What Went on at NBC After the Matt Lauer Rape Accusation Dropped

Staffers reportedly want answers in the wake of Brooke Nevils' detailed accusations

noah oppenheim matt Lauer
Oppenheim is taking heat at NBC following new break in Matt Lauer scandal
Leigh Vogel/Getty Images

NBC news chief Noah Oppenheim is reportedly taking some heat following yesterday’s revelation of new details surrounding Brooke Nevils’ accusations against alleged rapist and former NBC host Matt Lauer. According to Page Six, a Thursday morning editorial meeting got “heated” when senior staffers “attacked” Oppenheim, demanding to know the extent of his prior knowledge regarding Nevils’ complaint against Lauer.

Page Six reported an NBC staffer pressed Oppenheim on whether Nevils, who claims Lauer raped her in his hotel room while the two were covering the Sochi Olympics in 2014, used the word “assault” when she first reported Lauer to NBC’s HR department in 2017.

Oppenheim reportedly dodged the question, citing Nevils’ right to privacy. A source quoted Oppenheim as saying he would never breach Nevils’ confidentiality. “The whole point of that is so she can tell her story whenever, however she chooses to and she is doing so now,” said Oppenheim, according to a source for Page Six.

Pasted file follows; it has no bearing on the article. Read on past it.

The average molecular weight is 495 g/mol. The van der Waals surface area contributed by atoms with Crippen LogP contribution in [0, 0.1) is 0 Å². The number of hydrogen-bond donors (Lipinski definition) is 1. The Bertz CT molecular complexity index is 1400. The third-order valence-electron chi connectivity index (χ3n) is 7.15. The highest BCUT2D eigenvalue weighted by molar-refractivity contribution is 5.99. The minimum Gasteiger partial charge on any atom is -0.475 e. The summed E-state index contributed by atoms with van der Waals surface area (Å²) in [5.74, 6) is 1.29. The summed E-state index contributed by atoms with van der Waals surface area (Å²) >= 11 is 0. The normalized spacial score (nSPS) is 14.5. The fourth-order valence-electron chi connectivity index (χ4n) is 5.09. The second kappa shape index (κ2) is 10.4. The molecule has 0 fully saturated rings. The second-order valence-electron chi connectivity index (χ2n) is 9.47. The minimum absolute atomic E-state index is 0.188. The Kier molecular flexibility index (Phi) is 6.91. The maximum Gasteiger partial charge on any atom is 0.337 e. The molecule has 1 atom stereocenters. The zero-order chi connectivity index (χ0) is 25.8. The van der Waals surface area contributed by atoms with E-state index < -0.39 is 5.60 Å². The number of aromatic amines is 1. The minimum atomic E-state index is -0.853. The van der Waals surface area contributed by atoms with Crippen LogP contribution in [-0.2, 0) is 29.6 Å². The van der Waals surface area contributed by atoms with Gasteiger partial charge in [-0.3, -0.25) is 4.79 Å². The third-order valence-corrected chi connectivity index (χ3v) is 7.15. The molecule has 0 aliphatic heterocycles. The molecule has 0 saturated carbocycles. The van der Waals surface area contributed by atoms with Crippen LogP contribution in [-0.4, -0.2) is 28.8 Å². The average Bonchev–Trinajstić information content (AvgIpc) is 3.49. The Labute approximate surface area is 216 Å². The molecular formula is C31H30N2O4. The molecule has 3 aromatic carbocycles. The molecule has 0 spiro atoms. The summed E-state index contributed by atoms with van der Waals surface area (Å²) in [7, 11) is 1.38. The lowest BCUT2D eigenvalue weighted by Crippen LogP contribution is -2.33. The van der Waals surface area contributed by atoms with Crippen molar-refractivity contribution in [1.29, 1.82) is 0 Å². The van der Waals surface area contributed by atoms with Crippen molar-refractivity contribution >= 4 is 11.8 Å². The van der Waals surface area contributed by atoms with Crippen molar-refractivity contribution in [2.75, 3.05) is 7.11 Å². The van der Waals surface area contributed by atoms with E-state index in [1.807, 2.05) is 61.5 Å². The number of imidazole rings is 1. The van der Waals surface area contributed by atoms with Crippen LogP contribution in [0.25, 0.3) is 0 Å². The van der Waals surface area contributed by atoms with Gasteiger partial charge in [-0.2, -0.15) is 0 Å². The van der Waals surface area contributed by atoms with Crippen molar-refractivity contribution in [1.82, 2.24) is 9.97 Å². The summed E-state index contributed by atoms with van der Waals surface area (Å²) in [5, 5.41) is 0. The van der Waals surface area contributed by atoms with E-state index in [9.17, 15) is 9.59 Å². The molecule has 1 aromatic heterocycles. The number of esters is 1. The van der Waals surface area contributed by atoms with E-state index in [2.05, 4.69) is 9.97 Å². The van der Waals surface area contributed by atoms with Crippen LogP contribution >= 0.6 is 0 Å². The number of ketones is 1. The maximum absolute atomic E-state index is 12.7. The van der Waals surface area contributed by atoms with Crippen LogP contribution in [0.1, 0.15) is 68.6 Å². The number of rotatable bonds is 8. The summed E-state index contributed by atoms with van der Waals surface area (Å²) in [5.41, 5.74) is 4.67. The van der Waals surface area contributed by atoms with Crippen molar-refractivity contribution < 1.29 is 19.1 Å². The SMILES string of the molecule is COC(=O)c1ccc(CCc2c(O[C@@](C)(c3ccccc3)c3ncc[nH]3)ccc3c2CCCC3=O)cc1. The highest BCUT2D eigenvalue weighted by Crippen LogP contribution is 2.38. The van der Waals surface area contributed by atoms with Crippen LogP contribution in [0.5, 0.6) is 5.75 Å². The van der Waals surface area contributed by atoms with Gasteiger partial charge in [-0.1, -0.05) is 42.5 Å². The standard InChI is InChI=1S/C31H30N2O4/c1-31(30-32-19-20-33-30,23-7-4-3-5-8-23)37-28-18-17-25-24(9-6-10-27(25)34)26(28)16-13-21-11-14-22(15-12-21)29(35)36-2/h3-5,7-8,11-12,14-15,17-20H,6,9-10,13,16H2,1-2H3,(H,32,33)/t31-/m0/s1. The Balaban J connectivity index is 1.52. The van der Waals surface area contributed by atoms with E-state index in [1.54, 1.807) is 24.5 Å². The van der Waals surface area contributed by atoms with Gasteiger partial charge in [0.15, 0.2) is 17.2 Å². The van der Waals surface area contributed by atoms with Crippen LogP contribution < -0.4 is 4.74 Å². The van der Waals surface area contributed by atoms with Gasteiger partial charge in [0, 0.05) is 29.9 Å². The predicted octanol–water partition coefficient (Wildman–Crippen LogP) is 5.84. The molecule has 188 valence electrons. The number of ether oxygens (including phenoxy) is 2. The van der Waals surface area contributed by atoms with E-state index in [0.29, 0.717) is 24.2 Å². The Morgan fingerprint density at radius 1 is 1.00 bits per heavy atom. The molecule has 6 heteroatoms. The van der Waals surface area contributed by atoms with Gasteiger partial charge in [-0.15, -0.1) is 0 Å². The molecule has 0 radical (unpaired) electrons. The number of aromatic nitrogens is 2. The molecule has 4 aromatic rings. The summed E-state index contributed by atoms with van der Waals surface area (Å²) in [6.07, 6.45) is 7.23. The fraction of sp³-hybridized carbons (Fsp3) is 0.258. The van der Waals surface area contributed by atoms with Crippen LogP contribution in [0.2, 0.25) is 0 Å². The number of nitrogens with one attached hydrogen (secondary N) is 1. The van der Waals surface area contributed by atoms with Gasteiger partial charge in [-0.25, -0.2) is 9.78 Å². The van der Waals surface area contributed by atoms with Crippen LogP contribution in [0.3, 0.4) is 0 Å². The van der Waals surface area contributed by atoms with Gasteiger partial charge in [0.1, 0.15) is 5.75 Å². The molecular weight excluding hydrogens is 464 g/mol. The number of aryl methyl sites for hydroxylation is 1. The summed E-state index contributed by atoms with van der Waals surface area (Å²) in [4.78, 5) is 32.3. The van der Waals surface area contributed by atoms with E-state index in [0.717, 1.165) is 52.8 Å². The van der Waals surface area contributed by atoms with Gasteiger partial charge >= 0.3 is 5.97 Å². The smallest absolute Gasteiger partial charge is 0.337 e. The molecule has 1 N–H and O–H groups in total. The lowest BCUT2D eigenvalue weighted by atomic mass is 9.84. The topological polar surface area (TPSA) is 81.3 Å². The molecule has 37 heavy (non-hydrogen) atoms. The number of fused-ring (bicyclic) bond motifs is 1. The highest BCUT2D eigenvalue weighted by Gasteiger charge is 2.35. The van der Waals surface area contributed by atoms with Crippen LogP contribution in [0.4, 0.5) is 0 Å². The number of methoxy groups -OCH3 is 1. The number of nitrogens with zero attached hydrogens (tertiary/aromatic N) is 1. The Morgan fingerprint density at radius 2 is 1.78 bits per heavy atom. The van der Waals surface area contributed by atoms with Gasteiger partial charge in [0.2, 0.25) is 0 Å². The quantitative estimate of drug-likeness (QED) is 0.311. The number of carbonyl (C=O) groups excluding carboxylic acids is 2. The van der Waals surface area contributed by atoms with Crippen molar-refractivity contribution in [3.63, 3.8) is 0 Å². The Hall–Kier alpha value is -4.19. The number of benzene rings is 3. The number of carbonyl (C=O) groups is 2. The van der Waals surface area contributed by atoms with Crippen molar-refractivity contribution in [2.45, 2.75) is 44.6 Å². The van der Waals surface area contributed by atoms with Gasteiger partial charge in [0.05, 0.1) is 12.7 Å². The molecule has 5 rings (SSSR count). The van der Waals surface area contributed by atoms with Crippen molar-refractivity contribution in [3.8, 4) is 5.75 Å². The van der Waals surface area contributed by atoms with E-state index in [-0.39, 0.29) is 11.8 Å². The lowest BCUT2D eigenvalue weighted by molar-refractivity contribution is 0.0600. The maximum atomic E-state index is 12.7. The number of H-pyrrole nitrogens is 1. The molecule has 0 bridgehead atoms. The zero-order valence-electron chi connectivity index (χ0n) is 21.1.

While a network source reportedly denied rumors of any heated interactions, calling the meeting “orderly,” another source said it was “very contentious,” adding that “people want answers. People are demanding answers.”

Oppenheim reportedly opened the meeting with an invitation to ask questions, telling the team, “I want to literally beg you to please ask them.”

NBC has reportedly been bracing itself for the anticipated fallout from Ronan Farrow’s forthcoming book about his reporting of the Harvey Weinstein scandal, Catch and Kill: Lies, Spies, and a Conspiracy to Protect Predators. The details surrounding the sexual assault allegation that led to Lauer’s 2017 firing sparked the first of many anticipated controversies for the network yesterday, when Variety reported on Nevils’ interview with Farrow ahead of the book’s October 15 release.

In the book, Nevils goes into graphic detail about her encounter with Lauer in Sochi, publicly revealing previously undisclosed details about the assault for the first time.

Lauer denied the allegations in a statement released yesterday, which has subsequently been slammed by Nevils and her supporters as a textbook example of victim-blaming.

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